It has been interesting getting back into regular life this past week. I'm trying to maintain the fun of seeing with amazement, pretending that when I walk around my ho-hum house and predictable neighborhood I'm really in Spain and everything is different and therefore interesting and worthy of close attention and clear focus.
The arrival of this gorgeous bouquet of spring flowers made that a little easier.
And then I started watching the snow peas that I planted a month ago when nothing much was blooming and the garden was mostly dried stems and leftovers from the fall. These peas are growing so fast that I can almost see them unfold their leaves!
And then a few days ago I turned in to our street and glanced into the field to the right and saw a single file of black cows and their babies parading along the cow path deep into the grass. By the end of the week they had chomped down the grass so much that the paths can't be seen unless you're in the field walking along the subtle indentation that is all that's left. When the grass grows, the path will stay flat and once again be visible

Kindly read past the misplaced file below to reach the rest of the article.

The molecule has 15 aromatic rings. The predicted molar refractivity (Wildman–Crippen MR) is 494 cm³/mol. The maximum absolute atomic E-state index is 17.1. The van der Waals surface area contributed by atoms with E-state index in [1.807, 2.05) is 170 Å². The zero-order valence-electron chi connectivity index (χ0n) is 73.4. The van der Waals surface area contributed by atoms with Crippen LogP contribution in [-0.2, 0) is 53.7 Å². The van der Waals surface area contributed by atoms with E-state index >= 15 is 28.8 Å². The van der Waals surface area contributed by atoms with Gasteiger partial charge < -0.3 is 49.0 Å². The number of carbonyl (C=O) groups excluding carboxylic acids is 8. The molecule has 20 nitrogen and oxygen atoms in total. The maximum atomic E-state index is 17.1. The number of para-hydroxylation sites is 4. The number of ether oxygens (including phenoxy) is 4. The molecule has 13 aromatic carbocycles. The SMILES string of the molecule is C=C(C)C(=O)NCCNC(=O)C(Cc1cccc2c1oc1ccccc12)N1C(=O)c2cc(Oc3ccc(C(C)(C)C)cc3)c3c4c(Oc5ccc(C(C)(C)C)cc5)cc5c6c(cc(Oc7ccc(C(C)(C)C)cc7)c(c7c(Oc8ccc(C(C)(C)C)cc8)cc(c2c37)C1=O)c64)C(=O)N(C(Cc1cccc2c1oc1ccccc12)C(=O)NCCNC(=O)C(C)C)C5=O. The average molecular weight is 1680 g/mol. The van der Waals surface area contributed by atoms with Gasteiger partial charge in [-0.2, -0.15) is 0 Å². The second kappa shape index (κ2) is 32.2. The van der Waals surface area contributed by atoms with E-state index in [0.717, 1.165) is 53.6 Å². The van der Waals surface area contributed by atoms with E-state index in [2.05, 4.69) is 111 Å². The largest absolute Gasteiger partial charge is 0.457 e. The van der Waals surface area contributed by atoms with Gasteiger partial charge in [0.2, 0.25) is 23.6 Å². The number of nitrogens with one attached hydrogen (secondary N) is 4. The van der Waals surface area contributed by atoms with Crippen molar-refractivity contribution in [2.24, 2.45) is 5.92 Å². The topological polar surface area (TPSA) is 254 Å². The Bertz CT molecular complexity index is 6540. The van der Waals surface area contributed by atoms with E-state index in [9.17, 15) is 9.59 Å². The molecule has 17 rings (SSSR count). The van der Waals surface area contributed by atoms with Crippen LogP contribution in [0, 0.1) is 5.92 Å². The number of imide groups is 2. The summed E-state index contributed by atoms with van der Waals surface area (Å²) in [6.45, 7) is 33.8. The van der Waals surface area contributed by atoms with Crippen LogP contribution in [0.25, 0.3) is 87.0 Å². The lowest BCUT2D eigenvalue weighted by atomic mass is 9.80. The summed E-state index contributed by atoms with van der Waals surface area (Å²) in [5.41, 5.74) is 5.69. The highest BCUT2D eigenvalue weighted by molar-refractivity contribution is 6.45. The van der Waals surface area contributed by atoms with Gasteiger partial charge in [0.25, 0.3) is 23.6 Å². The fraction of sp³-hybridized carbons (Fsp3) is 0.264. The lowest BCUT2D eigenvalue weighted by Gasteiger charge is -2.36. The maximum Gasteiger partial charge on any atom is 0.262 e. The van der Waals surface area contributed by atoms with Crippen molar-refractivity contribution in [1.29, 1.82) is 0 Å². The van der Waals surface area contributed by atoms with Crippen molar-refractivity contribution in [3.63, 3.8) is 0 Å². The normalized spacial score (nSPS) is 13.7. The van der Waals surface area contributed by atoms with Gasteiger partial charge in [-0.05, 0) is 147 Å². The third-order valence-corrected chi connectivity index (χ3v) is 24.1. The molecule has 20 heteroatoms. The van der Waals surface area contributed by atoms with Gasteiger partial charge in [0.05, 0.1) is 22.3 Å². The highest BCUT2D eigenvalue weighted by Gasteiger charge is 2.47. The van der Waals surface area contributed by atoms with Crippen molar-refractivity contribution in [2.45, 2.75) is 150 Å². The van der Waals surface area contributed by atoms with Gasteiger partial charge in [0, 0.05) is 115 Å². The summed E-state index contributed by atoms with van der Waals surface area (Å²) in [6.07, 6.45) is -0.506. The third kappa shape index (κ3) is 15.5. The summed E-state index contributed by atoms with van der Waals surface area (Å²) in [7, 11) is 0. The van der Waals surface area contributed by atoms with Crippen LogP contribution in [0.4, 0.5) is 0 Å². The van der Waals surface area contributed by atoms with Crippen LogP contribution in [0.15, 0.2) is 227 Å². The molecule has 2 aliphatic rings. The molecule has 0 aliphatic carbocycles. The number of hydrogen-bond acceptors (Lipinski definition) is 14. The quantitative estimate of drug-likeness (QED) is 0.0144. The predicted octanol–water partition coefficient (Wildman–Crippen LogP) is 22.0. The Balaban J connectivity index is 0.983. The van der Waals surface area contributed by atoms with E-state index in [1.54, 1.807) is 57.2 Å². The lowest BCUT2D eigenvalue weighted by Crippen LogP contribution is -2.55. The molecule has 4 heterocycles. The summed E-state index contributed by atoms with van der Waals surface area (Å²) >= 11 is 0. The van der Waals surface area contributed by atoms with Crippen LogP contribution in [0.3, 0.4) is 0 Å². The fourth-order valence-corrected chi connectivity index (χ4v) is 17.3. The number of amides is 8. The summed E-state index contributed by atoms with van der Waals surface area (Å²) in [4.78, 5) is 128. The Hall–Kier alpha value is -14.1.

This afternoon as a thunderstorm was looming and a few drops were plunking down, I spied quick peripheral motion. The toad was so well camouflaged that all I could see was its motion. So I took a lesson from Jacob, who knows how to stay very still and wait when he photographs, and the toad froze with only its sides pulsing in and out. I was able to make two drawings and see so many details. I leaned in as close as I could without alarming it, and when I had finished the second attempt, I quietly withdrew. The toad stayed frozen until I was several feet away.
When I got home, the first pea blossoms had popped open! Maybe this year will be the year that the snow peas make it!